Nowadays, SHPs are designed for a 50 year lifespan. The MISDc model is used to simulate the 50 years (1956–2005) and the average, minimum and maximum annual FDC is constructed for the site for the 50-year period (Figure 6). It is observed that in time duration >60%, the flows are very small and there is no linear response of the graph. The 50-year simulation indicates that the river can maintain the flow needed for hydropower production by up to 60% of the time. The selection of RoR or storage-type hydropower involves optimizing the operating conditions of the plant in relation to the cost benefit of the business.

3.4. Comparison with Intermittent Streams of Crete

To verify our assumption that temporary rivers can serve SHPs, 17 intermittent streams from the island of Crete were investigated. Table 2 presents the main characteristics of the streams and Figure 7 shows the mean annual FDC curves of the streams for the period of 1990 to 1996. Six of the Cretan streams with durations of no-flow less than 40% are selected to estimate slope “a” of the mean annual FDC. The slope ranges between 2.1 to 4.6%, almost in the same interval of the Tsiknias River annual FDC graph. The low slope values indicate streams of low permeability and torrential character of the flow.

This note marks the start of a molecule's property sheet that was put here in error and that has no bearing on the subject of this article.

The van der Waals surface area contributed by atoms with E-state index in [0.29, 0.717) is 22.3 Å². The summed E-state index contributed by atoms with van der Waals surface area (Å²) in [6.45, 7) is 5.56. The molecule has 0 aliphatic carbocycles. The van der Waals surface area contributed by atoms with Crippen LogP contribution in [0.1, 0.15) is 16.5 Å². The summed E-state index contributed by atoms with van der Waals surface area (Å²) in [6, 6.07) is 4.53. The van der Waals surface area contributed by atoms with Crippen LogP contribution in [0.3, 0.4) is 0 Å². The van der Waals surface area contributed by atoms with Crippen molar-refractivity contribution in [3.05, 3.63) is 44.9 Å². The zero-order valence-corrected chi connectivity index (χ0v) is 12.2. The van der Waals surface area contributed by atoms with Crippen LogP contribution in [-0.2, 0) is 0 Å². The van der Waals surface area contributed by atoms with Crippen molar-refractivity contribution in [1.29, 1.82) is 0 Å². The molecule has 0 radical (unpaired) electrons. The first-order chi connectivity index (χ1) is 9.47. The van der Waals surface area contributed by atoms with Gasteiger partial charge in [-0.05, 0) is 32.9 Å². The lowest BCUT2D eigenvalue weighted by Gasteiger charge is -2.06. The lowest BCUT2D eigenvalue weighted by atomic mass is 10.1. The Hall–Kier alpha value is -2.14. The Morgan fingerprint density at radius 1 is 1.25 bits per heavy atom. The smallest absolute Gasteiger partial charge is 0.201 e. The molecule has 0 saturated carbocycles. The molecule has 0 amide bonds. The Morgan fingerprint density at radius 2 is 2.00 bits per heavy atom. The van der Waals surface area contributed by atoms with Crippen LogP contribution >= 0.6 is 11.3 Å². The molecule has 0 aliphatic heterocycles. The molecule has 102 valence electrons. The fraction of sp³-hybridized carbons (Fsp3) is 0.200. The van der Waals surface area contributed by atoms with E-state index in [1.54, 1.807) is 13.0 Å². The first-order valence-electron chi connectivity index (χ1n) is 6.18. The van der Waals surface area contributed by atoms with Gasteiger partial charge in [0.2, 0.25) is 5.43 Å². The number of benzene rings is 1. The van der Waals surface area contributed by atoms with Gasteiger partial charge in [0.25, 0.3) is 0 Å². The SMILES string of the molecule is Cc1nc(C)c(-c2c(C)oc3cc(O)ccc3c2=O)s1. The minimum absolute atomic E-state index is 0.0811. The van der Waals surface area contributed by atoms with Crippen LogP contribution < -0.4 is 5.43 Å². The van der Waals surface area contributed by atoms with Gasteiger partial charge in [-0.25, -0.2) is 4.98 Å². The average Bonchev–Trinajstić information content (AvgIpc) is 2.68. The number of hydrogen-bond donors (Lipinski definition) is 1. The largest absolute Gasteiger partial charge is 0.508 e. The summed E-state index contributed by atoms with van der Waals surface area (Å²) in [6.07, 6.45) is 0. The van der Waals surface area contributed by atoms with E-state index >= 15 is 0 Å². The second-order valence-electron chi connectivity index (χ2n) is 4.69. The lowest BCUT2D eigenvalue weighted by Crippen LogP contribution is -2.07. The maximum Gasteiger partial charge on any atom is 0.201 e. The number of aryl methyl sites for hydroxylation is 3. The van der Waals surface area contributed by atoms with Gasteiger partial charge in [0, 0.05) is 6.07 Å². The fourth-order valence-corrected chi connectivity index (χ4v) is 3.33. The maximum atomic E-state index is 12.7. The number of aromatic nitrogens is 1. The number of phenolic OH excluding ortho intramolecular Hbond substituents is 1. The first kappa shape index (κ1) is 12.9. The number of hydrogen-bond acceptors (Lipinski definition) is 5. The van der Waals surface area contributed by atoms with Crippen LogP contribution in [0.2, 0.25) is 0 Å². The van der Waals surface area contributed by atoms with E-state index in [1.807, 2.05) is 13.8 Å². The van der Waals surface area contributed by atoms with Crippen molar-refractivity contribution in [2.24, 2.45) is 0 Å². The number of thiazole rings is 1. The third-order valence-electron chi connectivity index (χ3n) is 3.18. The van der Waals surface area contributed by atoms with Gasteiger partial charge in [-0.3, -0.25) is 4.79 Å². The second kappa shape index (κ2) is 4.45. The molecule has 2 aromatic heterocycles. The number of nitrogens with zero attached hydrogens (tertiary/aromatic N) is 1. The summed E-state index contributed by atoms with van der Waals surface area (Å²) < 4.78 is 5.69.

4. Discussion

The MISDc model performs the simulation of Tsiknias river basin to a high standard, even in an hourly time-scale. The model captured both the low and high flows very well. However, in intermittent streams, due to the small water volumes, data quality and accuracy remain big issues. These streams are ungauged or have very sparse data, which makes their hydrological study more difficult. In addition, in the case of gauging streams, the water level is sensitive to the slightest changes in rain intensity and storm-affected areas, variables that are often not recorded by the existing meteorological stations due to positional or instrumental errors. However, in small streams (with a flow less than 2.0 m3/s), local storms may increase the water level significantly, without any recording of precipitation in the rain-gauging station. On the other hand, the high-density rain gauge network increases the ongoing costs of monitoring the basin.